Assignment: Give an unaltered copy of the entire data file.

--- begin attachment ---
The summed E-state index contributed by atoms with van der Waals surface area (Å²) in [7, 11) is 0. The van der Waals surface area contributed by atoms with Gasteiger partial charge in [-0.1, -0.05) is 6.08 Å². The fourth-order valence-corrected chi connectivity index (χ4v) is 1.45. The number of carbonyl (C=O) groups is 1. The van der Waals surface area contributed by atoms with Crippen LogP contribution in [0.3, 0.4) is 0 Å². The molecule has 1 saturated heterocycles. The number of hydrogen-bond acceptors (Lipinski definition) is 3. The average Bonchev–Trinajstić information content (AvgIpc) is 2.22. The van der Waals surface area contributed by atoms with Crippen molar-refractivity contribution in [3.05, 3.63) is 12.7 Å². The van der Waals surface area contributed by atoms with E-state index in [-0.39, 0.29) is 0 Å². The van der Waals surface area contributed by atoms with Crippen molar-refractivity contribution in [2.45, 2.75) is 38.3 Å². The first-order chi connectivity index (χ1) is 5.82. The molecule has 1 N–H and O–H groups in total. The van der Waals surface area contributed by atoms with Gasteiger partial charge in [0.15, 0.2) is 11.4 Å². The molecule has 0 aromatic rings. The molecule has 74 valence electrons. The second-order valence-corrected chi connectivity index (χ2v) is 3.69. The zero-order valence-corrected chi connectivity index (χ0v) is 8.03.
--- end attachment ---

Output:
The summed E-state index contributed by atoms with van der Waals surface area (Å²) in [7, 11) is 0. The van der Waals surface area contributed by atoms with Gasteiger partial charge in [-0.1, -0.05) is 6.08 Å². The fourth-order valence-corrected chi connectivity index (χ4v) is 1.45. The number of carbonyl (C=O) groups is 1. The van der Waals surface area contributed by atoms with Crippen LogP contribution in [0.3, 0.4) is 0 Å². The molecule has 1 saturated heterocycles. The number of hydrogen-bond acceptors (Lipinski definition) is 3. The average Bonchev–Trinajstić information content (AvgIpc) is 2.22. The van der Waals surface area contributed by atoms with Crippen molar-refractivity contribution in [3.05, 3.63) is 12.7 Å². The van der Waals surface area contributed by atoms with E-state index in [-0.39, 0.29) is 0 Å². The van der Waals surface area contributed by atoms with Crippen molar-refractivity contribution in [2.45, 2.75) is 38.3 Å². The first-order chi connectivity index (χ1) is 5.82. The molecule has 1 N–H and O–H groups in total. The van der Waals surface area contributed by atoms with Gasteiger partial charge in [0.15, 0.2) is 11.4 Å². The molecule has 0 aromatic rings. The molecule has 74 valence electrons. The second-order valence-corrected chi connectivity index (χ2v) is 3.69. The zero-order valence-corrected chi connectivity index (χ0v) is 8.03.